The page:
With the winter holidays approaching, it’s important to recognize those among us most deserving of celebrations. Yes, that’s right, I’m talking about the copyeditors out there who keep our prose functional. Find here an exploration of exactly where the comma should go in the traditional English Christmas carol (dating back to at least 1760), “God Rest Ye Merry Gentlemen”. Feel free to sing along and “discover how the commas shape the prose.”

David Crotty

David Crotty

David Crotty is a Senior Consultant at Clarke & Esposito, a boutique management consulting firm focused on strategic issues related to professional and academic publishing and information services. Previously, David was the Editorial Director, Journals Policy for Oxford University Press. He oversaw journal policy across OUP’s journals program, drove technological innovation, and served as an information officer. David acquired and managed a suite of research society-owned journals with OUP, and before that was the Executive Editor for Cold Spring Harbor Laboratory Press, where he created and edited new science books and journals, along with serving as a journal Editor-in-Chief. He has served on the Board of Directors for the STM Association, the Society for Scholarly Publishing and CHOR, Inc., as well as The AAP-PSP Executive Council. David received his PhD in Genetics from Columbia University and did developmental neuroscience research at Caltech before moving from the bench to publishing.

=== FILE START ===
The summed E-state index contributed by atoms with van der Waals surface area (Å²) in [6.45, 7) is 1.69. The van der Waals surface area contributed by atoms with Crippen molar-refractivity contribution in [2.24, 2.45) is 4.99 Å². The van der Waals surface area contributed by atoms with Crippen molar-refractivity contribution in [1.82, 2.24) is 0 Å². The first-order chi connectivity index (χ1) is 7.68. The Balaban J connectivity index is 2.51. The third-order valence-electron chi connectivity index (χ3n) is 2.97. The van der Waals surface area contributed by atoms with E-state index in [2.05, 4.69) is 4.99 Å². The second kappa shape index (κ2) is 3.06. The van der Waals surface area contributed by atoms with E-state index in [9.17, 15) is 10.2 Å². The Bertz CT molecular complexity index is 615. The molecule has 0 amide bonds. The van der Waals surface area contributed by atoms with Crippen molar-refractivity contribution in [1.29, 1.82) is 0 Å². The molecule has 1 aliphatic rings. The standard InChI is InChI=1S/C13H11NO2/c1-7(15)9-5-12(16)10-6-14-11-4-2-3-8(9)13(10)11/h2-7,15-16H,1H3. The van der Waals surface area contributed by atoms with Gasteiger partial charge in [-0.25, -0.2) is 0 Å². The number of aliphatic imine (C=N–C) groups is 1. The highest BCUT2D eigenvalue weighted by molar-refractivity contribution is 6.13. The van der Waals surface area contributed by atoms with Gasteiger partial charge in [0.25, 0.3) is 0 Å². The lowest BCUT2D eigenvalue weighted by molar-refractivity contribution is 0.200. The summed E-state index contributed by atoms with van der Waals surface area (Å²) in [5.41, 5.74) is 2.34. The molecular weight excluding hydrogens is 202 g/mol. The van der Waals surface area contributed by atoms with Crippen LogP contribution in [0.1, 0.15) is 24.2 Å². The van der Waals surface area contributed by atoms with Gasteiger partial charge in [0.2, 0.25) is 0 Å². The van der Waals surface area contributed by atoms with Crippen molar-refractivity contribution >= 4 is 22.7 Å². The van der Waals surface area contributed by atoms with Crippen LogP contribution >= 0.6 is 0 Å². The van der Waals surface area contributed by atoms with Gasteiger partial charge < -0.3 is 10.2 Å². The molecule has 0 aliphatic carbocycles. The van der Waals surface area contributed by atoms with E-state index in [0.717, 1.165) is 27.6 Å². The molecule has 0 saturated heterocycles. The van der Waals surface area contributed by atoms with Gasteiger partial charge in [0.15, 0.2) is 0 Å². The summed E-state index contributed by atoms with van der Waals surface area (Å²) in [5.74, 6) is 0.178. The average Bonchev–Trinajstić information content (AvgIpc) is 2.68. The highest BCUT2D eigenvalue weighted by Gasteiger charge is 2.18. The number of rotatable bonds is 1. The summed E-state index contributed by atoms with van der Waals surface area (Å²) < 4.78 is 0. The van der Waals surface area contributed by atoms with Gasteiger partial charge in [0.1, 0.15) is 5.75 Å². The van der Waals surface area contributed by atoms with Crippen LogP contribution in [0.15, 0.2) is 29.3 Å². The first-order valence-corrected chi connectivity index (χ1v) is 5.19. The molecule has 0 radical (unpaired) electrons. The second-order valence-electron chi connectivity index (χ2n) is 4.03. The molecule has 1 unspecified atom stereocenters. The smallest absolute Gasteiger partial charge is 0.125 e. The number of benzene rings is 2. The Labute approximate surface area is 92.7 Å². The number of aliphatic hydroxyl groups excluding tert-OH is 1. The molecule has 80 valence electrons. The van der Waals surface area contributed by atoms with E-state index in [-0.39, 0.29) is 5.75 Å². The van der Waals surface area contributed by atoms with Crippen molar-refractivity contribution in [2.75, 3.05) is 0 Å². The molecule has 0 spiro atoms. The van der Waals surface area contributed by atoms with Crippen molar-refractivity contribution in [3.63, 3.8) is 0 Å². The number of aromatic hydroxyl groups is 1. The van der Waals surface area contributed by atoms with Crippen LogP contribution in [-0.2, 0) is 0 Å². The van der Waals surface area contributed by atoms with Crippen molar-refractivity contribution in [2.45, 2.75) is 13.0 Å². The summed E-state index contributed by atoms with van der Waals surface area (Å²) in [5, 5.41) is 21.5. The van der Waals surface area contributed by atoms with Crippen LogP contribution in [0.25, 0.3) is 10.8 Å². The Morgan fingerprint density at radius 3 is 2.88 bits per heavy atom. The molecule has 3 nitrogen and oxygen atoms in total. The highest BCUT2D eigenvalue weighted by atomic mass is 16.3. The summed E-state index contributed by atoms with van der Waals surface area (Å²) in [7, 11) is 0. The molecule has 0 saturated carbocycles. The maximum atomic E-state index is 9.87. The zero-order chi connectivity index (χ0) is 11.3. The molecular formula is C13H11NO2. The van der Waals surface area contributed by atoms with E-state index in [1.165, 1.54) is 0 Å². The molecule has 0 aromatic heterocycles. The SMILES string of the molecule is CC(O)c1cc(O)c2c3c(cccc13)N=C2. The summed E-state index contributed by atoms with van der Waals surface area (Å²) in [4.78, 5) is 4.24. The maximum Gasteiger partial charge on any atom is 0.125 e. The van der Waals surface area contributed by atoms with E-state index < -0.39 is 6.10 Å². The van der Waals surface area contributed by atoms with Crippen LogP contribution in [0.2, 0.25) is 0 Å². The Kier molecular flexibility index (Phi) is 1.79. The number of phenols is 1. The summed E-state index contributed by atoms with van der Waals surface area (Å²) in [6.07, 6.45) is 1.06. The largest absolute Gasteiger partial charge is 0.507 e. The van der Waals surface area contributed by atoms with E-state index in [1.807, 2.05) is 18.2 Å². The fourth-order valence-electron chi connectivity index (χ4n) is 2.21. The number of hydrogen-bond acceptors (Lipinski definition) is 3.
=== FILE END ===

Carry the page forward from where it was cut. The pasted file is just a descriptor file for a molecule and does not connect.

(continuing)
11 Thoughts on "A Copyediting Carol"

This is wonderful! Have forwarded many times! Thanks! Katina Strauch

Absolutely loved this!! Now….will this make people think about punctuation – and spelling – and sentence structure and………..?

I fear not… not even the famous “the panda is a type of bear that eats shoots and leaves” makes people be more careful with punctuation… 😉

That is absolutely wonderful!

It does occur to me that I’m not sure it really covers *all* the comma possibilities: a comma after “rest” works too, if “God” is understood to here be an archaic way of spelling the word “good” — which makes the meaning just “sleep well, you happy guys.” So could we be bidding a fond goodnight to those partying Joes who are staying later than we ourselves chose? 🙂

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